Source: University of Illinois
May. 28, 2013
The late start to the 2013 corn planting season has created concerns about the likely magnitude of planted acreage and likely yield potential. The rapid planting progress during the week ended May 19 alleviated some of the corn production concerns. Still, a larger-than-average percentage of the crop will be planted later than is considered optimal for maximum yield potential. Recent and upcoming heavy precipitation, particularly in Iowa and parts of Illinois and Missouri, suggest that some corn acreage will be planted extremely late, switched to soybeans, or not planted at all so that production uncertainty persists.
Until recently, there was little concern about the timeliness of soybean planting. However, the same weather that will delay the completion of corn planting may also result in more than the average amount of late planting for soybeans. As with corn, there is not agreement on what constitutes late planting for soybeans. We have defined late planting as occurring after June 10 in years prior to 1986 and after May 30 since 1986. The difference in late planting dates reflects the shift to early planting dates, similar to that which occurred for corn. By this definition, an average of 32% of the acreage was planted late in the 33 years from 1980 through 2012. The average is relatively high since the planting of double-cropped soybeans generally occurs “late.” Those acres typically account to 6-9% of total soybean acreage.
The percentage of the acreage planted late has ranged from 9% in 2012 to 66% in 1995. There were five years in which late planting exceeded 50%, and all of those years were in the 1990s. Late planted acreage accounted for 48% of the acreage in 1986 and 47% in 2011. Acreage and yield outcomes in those years might influence expectations for this year if it turns out that a large percentage of the acreage is planted late.
In the five years with the most late-planted acreage (1990, 1991, 1993, 1995 and 1996), total planted acreage exceeded March intentions in four years. The increase ranged from about 800,000 acres (1.3%) to about 2.1 million acres (3.6%). Planted acreage was 1.6 million acres (2.7%) less than intentions in 1990. In both 1986 and 2011, planted acreage was about 1.6 million acres (2.6% and 2.0%, respectively) less than March intentions. Acreage responses in years of large amounts of late planting have not been consistent in either direction or magnitude relative to intentions reported in March. The difference between actual planted acreage and March intentions in those seven years ranged from 1.3% to 3.6% and averaged 2.4%. Based on planting intentions of 77.126 million acres this year, the previous experience suggests that planted acres will differ from intentions by about 1.8 million acres, in a range of 1.0-2.8 million acres, if late plantings are large. History, however, does not offer much insight on the likely direction of the difference.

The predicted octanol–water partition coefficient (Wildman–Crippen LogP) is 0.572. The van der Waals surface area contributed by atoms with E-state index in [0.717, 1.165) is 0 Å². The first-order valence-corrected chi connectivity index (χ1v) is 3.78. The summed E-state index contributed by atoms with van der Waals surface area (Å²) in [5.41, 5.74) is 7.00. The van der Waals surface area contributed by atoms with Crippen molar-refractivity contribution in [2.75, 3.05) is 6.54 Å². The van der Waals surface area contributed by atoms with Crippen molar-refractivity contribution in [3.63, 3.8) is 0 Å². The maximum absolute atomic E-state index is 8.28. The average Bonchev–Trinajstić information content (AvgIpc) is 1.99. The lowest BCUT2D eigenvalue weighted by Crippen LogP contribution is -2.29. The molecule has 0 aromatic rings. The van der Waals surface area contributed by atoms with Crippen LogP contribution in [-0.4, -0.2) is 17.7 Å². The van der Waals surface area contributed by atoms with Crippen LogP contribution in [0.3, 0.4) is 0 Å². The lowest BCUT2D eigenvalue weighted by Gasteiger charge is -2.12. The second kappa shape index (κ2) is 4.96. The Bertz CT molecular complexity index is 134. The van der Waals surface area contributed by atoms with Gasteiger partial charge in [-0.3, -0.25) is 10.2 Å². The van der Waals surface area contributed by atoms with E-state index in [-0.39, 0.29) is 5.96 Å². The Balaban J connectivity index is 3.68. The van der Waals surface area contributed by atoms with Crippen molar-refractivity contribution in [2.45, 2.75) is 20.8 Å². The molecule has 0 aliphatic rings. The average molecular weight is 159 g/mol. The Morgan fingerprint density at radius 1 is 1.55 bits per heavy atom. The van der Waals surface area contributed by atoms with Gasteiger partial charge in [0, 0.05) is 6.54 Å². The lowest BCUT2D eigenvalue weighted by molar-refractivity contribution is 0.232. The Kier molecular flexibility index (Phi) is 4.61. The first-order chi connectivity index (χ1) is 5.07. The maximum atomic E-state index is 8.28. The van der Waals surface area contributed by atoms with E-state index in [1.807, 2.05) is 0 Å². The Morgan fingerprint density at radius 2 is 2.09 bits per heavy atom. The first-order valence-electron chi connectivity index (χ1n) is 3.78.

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The U.S. average soybean yield relative to trend value also varied in the previous years of large amounts of late-planted acreage. The U.S. average yield was less than 1 bu. above trend value in 1986 and 1996, very near trend in 1990 and 1991, and about a bushel below trend in 1995 and 2011. The largest deviation from trend was the nearly 3-bu. shortfall in 1993. Yields are mostly determined by July and August weather conditions. The history of yields in late-planted years suggests that like most other years, the U.S. average yield this year should be within about one bushel of the trend value of 44 bu./acre unless summer weather conditions are extreme.
The USDA report to be released on June 3 will allow a calculation of the percentage of the crop planted late by our definition. It appears that percentage will be above the long-term average of 32%, but well below the historical extreme of 66%. November 2013 soybean futures have increased about 75¢ from the low on May 10. Much of that increase is apparently based on production concerns related to prospects of more than the average amount of late planting. History suggests that those concerns, particularly from the yield side, are probably premature. The USDA’s June 28 Acreage report will provide a clearer picture of the magnitude of planted acreage.